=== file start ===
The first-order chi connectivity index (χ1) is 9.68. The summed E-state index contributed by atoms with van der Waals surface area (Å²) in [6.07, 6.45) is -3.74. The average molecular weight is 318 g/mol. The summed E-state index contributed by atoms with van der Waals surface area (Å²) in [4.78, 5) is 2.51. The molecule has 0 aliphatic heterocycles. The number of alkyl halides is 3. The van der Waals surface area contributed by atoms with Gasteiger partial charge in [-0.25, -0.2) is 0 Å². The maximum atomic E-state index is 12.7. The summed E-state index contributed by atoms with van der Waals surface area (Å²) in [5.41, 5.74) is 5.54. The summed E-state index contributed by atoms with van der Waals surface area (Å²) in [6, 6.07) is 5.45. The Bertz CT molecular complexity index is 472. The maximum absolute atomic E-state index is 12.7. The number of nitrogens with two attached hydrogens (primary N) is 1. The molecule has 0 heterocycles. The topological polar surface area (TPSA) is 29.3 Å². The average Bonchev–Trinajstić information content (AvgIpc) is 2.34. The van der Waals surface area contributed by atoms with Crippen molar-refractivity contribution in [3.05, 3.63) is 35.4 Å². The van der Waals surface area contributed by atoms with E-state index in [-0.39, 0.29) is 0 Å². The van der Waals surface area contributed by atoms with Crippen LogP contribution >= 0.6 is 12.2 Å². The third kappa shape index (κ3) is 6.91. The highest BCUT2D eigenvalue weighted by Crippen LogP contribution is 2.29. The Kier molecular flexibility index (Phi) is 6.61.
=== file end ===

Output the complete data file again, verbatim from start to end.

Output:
The first-order chi connectivity index (χ1) is 9.68. The summed E-state index contributed by atoms with van der Waals surface area (Å²) in [6.07, 6.45) is -3.74. The average molecular weight is 318 g/mol. The summed E-state index contributed by atoms with van der Waals surface area (Å²) in [4.78, 5) is 2.51. The molecule has 0 aliphatic heterocycles. The number of alkyl halides is 3. The van der Waals surface area contributed by atoms with Gasteiger partial charge in [-0.25, -0.2) is 0 Å². The maximum atomic E-state index is 12.7. The summed E-state index contributed by atoms with van der Waals surface area (Å²) in [5.41, 5.74) is 5.54. The summed E-state index contributed by atoms with van der Waals surface area (Å²) in [6, 6.07) is 5.45. The Bertz CT molecular complexity index is 472. The maximum absolute atomic E-state index is 12.7. The number of nitrogens with two attached hydrogens (primary N) is 1. The molecule has 0 heterocycles. The topological polar surface area (TPSA) is 29.3 Å². The average Bonchev–Trinajstić information content (AvgIpc) is 2.34. The van der Waals surface area contributed by atoms with Crippen molar-refractivity contribution in [3.05, 3.63) is 35.4 Å². The van der Waals surface area contributed by atoms with E-state index in [-0.39, 0.29) is 0 Å². The van der Waals surface area contributed by atoms with Crippen LogP contribution >= 0.6 is 12.2 Å². The third kappa shape index (κ3) is 6.91. The highest BCUT2D eigenvalue weighted by Crippen LogP contribution is 2.29. The Kier molecular flexibility index (Phi) is 6.61.